Imagine that you had won the following *PRIZE* in a contest: Each morning your bank would deposit $86,400 in your private account for your use. However, this prize has certain rules. The set of Rules: 1. Everything that you didn't spend during each day would be taken away from you. 2. You may not simply transfer money into some other account. 3. You may only spend It. 4. Each morning upon awakening, the bank opens your account with another $86,400 for that day. 5. The bank can end the game without warning; at any time, it can say, Game Over!” It can close the account and you will not receive a new one. What would you personally do? You would buy anything and everything you wanted right? Not only for yourself, but for all the people you love and care for. Even for people you don't know because you couldn't possibly spend it all on yourself, right? You would try to spend every penny and use it all because you knew it would be replenished in the morning, right?
ACTUALLY, This GAME is REAL... Shocked ??? YES! Each of us is already a winner of this *PRIZE.* We just can't seem to see it. The PRIZE is *TIME*.... 1. Each morning we awaken to receive 86,400 seconds as a Gift of Life for that day... 2. And when we go to sleep at night, any remaining time is NOT credited to us. 3. What we haven't used up that day is forever lost. 4. Yesterday is forever. Gone. 5. Each morning the account is refilled, but the bank can dissolve your account at any time WITHOUT WARNING. SO, what will YOU do with your 86,400 seconds? Those seconds are worth so much more than the same amount in dollars. Think about it and remember to enjoy every second of your life, because time races by so much quicker than you might think. So take care of yourself, be happy, love deeply and enjoy life! Here's wishing you a wonderful and beautiful day. Start spending.... "DON'T COMPLAIN ABOUT GROWING OLD." Remember; SOME PEOPLE DO NOT GET THAT PRIVILEGE. ♣
I remember the year Santa came into his own… Bonna Rouse, Owen Sound ON
Do you remember believing in Santa? Ever? Never? There wasn't so much emphasis placed on the fellow in the red suit when I was a kid - he appeared on Christmas cards, and in the songs we sang at the Christmas concerts. When Santa came through the schoolhouse door following the program, it was a guessing game who was under the moth-eaten suit and the beard that grew more tattered each year - somebody's Dad or the fattest man in the neighborhood? I don't know what we really thought about jolly old St. Nick. I realized very early on that since we had a large cookstove in the kitchen and a cheerfully glowing box stove in the parlour of the old farm house, any elf who came down those chimneys would get seriously scorched. Somehow, something didn't add up. I won't say I totally disbelieved, but then, I had never seen the tooth fairy or the Easter bunny either. However, I do remember a year when Santa came into 42 dialogue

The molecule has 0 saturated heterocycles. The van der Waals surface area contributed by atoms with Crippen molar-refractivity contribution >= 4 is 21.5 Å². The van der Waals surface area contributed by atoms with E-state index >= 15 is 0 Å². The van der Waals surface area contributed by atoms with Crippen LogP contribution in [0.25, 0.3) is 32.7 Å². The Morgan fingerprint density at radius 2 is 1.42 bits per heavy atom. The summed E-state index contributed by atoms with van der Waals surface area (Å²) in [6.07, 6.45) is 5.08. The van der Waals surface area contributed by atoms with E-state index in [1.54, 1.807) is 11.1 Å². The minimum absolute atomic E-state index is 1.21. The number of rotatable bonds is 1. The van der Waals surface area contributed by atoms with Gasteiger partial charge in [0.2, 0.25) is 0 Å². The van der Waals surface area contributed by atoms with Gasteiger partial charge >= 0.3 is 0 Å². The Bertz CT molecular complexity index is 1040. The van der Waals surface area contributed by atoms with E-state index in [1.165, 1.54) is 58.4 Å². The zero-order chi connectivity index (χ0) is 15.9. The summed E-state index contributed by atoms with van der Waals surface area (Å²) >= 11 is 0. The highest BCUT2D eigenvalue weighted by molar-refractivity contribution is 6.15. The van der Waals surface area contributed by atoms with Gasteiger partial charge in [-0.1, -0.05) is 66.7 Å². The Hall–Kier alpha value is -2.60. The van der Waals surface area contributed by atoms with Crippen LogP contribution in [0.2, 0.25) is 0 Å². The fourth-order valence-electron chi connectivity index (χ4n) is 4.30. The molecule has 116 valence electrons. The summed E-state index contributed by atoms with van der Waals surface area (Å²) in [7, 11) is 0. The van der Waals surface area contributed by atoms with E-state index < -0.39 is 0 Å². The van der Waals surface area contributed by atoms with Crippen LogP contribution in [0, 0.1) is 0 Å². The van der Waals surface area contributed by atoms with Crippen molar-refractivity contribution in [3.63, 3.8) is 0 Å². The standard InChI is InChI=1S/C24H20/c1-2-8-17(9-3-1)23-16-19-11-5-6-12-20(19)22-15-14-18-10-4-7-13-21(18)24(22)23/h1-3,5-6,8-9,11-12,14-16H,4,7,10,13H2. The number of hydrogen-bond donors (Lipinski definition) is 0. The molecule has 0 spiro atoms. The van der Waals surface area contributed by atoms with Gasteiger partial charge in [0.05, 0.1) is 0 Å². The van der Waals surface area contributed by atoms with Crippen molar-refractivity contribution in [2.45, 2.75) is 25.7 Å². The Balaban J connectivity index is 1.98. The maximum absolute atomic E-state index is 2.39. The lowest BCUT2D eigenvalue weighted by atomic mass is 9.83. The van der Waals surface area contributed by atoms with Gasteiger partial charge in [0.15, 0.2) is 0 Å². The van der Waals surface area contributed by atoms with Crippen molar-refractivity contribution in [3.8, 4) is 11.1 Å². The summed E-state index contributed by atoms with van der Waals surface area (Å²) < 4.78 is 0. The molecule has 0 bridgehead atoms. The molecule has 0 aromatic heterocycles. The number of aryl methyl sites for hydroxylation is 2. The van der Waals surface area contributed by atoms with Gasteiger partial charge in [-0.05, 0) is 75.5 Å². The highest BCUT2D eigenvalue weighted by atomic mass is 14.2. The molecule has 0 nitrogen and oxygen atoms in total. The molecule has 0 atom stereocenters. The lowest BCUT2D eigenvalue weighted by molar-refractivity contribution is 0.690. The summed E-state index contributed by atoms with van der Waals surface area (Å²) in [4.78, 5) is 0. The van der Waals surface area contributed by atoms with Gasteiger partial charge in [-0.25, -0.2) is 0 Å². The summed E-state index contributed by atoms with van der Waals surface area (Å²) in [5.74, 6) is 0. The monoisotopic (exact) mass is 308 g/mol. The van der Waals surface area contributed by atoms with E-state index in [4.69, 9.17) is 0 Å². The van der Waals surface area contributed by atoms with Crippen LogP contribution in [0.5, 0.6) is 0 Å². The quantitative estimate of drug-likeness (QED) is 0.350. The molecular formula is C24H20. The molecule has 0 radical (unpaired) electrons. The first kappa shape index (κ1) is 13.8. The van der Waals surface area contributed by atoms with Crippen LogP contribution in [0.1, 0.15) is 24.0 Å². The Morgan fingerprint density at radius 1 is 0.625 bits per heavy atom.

WINTER 2018-19, VOL. 32, NO. 2
his own. I desired a ring. No one in the little country school had one! I pored over Eaton's catalogue, pointing out the one I yearned for. I dreamt about that ring, it was going to somehow change my life; I would be Someone, with a capital "S" – not just a-skinny, undergrown kid among the motley crew at school. My grandmother, with infinite wisdom, and probably with her tongue in her cheek, aided and abetted me. She helped me clip out the little measuring diagram Eaton's had thoughtfully provided, assisted me to wrap it around the chosen finger, and encouraged me to write to Santa! Christmas Eve, the cookies and milk were placed in full view, to sustain Himself: regardless of how he got into the house, and I was packed off to bed. I slept on a little cot in the comer of my grandparent's room, since it was the warmest room in the house. It was also right above the kitchen with a grate in the floor to allow heat to come upstairs. www.dialogue.ca
A loud creak from down below brought me upright. "What was that?" I gasped. Grandma quickly reassured me, "It's nothing. Go back to sleep." It took a while, I knew everyone was in bed, so who was down there, bumping into the table? Next morning, beside the smeary glass, and the plate of cookie crumbs, lay a small parcel. My ring, exactly as shown in the Eaton's catalog, the right size, and even the daintily scrolled initials - my faith in Santa took an
upswing! Hadn't I heard him! I hadn't told him what I wanted on my ring but oh, joy, he had somehow known! I knew in later years that the cooling temperature of the kitchen had caused the old wooden table to creak, and certainly my letter would get waylaid by parent or grandparent, but that Christmas morning I was a convert! Bonna Rouse (Grey-Bruce Writers Club) ♣
“Stirring the Soup” Visions of Sugar Plums Marie Gaudet, Edmonton AB email@example.com